While the location rule may be set in stone — you still can’t beat a piece of prime real estate! — the right season to sell your home provides a little more wiggle room.
Most real estate agents with a few years in the biz argue that spring is the best time of year to sell to get a jump on the pre-summer moving rush. The thinking is, listing your home in the months leading up to June will help it sell faster as families prepare to move once school gets out. Spencer Rascoff and Stan Humphries, co-authors of the book Zillow Talk: The New Rules of Real Estate, took it a step further by analyzing supply, demand and sellers’ outcomes and came up with an ideal springtime window spanning from mid-March to mid-April.
While homes listed in this “March Madness” slot may sell a little faster and a little higher (15 percent faster and 2 percent higher, on average), this doesn’t rule out the fact that your home could still sell for a good price in another season. If there’s one thing we know about real estate, it’s that change is constant. Markets fluctuate, property values vary, and neighborhoods transform in the blink of an eye.
If you’re hoping to sell your home before the birds start chirping this spring, all hope isn’t lost. In fact, there may be a few advantages to putting your house on the market early:
This is an easy one — if you put your home on the market around the holidays, it’s going to look absolutely adorable with all of the Christmas lights and sparkly decor (you know you leave your lights up until February anyway). And as Bruce Ailion, Atlanta attorney and real estate expert with RE/MAX Town & Country, points out, your landscaping and even your neighborhood are more likely to appear attractive in the winter versus the summer months.
At the very least, putting your home on the market in the winter can appeal to your logical side. Christy Hertel, realtor at McEnearney Associates in Leesburg, Virginia, says that a winter sale can be more successful since “people have a clearer picture of their finances and what they can afford” at the end of the year.
The nice way to put this, in Hertel’s words, is that winter home buyers are likely to have “more time on their hands.” This means extra days off around the holidays and free time on weekends, offering more time to check out (and buy) a dream house.
You know that warm and fuzzy feeling you get when you’re in a great mood and just want to buy some stuff? According to Jerry Grodesky, managing broker at Farm and Lake Houses Real Estate in Loda, Illinois, this happy shopper mentality can work to your advantage as a seller throughout the holidays and into the new year. “Though many consumers believe real estate sales are seasonal, here in Illinois, there are a determined group of buyers who want or have to buy in the ‘off season,’” he says. “Holiday buyers are often very cheerful to work with and negotiating a transaction during this festive time of year is likened to the magic and excitement of opening a present under the tree in your childhood. It is amazing as to how many lake houses that I have sold while the skies are gray, snow crackles under foot and the cold wind whistles around us.”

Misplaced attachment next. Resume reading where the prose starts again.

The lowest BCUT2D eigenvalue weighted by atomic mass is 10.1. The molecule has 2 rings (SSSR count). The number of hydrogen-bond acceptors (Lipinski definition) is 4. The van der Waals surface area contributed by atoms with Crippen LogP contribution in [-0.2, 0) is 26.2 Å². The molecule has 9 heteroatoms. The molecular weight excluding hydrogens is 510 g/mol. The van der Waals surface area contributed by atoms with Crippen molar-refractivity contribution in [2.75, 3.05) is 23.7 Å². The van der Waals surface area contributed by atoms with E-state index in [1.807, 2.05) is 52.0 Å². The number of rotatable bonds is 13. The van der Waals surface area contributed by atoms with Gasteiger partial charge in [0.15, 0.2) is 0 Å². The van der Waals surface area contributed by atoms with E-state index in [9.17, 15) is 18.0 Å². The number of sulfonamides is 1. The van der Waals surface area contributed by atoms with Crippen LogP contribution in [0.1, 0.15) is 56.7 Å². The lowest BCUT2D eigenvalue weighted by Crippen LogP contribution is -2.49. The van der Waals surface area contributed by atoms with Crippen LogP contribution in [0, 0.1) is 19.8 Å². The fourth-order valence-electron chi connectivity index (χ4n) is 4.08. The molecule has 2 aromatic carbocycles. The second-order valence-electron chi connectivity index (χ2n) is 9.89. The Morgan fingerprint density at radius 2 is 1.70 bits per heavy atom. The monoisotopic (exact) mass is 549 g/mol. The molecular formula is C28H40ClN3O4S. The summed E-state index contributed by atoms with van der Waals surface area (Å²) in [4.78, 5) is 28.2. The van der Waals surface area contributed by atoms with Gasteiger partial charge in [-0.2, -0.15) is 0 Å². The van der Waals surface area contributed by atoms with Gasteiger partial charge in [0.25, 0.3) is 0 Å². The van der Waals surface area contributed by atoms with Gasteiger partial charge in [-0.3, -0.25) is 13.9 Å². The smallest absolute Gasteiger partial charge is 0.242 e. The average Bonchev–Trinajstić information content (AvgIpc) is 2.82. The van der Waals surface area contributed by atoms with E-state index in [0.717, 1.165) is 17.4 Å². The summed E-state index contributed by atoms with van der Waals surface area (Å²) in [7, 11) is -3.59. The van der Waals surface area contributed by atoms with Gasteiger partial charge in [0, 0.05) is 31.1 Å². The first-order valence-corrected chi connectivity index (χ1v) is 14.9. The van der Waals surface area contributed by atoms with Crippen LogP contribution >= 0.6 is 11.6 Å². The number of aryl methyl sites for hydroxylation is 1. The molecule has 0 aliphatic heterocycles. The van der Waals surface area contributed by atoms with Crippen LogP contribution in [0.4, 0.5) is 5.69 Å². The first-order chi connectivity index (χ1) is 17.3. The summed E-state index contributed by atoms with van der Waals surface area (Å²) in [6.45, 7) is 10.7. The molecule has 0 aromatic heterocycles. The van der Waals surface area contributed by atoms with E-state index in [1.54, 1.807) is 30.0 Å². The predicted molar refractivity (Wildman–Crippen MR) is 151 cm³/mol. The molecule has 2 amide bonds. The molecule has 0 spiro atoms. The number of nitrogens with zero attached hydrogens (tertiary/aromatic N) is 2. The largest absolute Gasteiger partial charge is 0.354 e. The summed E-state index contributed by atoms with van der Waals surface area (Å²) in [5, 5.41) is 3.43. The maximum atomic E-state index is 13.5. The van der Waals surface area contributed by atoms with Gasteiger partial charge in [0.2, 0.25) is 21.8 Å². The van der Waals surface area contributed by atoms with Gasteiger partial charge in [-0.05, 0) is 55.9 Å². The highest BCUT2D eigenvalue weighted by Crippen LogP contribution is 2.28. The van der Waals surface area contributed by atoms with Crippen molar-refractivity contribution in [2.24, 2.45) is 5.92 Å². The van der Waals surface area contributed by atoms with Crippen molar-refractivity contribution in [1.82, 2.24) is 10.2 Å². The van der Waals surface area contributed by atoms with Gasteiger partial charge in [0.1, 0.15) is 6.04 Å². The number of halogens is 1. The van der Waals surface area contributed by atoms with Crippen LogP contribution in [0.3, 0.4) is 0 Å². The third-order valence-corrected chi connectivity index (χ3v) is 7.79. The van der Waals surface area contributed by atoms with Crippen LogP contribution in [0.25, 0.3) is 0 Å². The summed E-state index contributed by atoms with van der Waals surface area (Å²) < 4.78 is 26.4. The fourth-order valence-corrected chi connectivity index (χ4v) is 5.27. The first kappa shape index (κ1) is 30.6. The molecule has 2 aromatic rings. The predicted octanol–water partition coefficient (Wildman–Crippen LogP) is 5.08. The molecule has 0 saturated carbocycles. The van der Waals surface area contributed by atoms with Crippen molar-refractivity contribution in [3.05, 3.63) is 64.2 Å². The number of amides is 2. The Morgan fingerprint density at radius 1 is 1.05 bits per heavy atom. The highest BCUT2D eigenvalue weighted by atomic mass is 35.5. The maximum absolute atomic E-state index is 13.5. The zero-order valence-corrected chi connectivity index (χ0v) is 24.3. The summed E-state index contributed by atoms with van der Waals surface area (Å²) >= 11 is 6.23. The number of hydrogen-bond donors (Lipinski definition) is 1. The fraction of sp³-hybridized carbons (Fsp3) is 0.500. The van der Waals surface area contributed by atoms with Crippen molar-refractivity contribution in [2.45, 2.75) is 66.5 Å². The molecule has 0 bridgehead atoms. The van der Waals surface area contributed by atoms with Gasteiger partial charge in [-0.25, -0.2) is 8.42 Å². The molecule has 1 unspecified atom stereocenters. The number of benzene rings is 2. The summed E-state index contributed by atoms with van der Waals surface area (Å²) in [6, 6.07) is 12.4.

“Motivated” is another popular buzzword you may hear from your real estate agent, and Ailion says it has a special significance in the cold winter months. He explains, “Many believe winter buyers are more motivated. They need to buy, where buyers looking to move in spring, summer and fall have more time to look. A 2011 Realtor.com survey found nearly 80 percent of real estate professionals felt this was true.”
Don’t knock the power of having a de-stressed realtor by your side. Joshua Jarvis, realtor at Jarvis Team Realty in Duluth, Georgia, says that since the market is likely to slow down in the winter, real estate agents and mortgage brokers are generally more relaxed during this period — making it much more likely that everyone will have a good time on closing day.
Holiday decor in the city.
Fewer houses on the market not only means a greater likelihood of a sale, but it also means fewer showings and fewer times you have to leave your warm house. Jarvis considers this lack of competition a major advantage in listing in the winter, saying, “Most people don't really want to move during the holidays — that means that buyers that are looking are much more motivated. In essence, they have to buy a home. So it's less of a hassle and fewer people just ‘browsing’ what's on the market.”
8. Transfer assignments
This last big benefit is one that is easily overlooked. If you still can’t decide between a wintertime or springtime listing date, consider the fact that many companies have end-of-the-year evaluations and make their new transfer assignments in January. Hertel says this yields even more motivated buyers who need to lock in a house before they can plan their big move.
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